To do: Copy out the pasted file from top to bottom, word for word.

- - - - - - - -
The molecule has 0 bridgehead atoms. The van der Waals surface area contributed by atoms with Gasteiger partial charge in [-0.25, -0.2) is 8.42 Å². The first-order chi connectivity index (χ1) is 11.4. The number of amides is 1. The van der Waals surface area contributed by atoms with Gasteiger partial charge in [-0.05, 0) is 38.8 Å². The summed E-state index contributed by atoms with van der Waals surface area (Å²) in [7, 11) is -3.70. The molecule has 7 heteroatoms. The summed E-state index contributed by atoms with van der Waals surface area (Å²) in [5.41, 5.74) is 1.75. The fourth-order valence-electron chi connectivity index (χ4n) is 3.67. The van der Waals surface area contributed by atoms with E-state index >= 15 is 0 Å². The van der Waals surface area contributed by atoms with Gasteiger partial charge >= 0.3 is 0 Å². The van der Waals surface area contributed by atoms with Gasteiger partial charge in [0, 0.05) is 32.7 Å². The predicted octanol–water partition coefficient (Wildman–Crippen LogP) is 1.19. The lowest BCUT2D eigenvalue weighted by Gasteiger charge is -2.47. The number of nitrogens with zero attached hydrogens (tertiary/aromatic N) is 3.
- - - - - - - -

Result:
The molecule has 0 bridgehead atoms. The van der Waals surface area contributed by atoms with Gasteiger partial charge in [-0.25, -0.2) is 8.42 Å². The first-order chi connectivity index (χ1) is 11.4. The number of amides is 1. The van der Waals surface area contributed by atoms with Gasteiger partial charge in [-0.05, 0) is 38.8 Å². The summed E-state index contributed by atoms with van der Waals surface area (Å²) in [7, 11) is -3.70. The molecule has 7 heteroatoms. The summed E-state index contributed by atoms with van der Waals surface area (Å²) in [5.41, 5.74) is 1.75. The fourth-order valence-electron chi connectivity index (χ4n) is 3.67. The van der Waals surface area contributed by atoms with E-state index >= 15 is 0 Å². The van der Waals surface area contributed by atoms with Gasteiger partial charge >= 0.3 is 0 Å². The van der Waals surface area contributed by atoms with Gasteiger partial charge in [0, 0.05) is 32.7 Å². The predicted octanol–water partition coefficient (Wildman–Crippen LogP) is 1.19. The lowest BCUT2D eigenvalue weighted by Gasteiger charge is -2.47. The number of nitrogens with zero attached hydrogens (tertiary/aromatic N) is 3.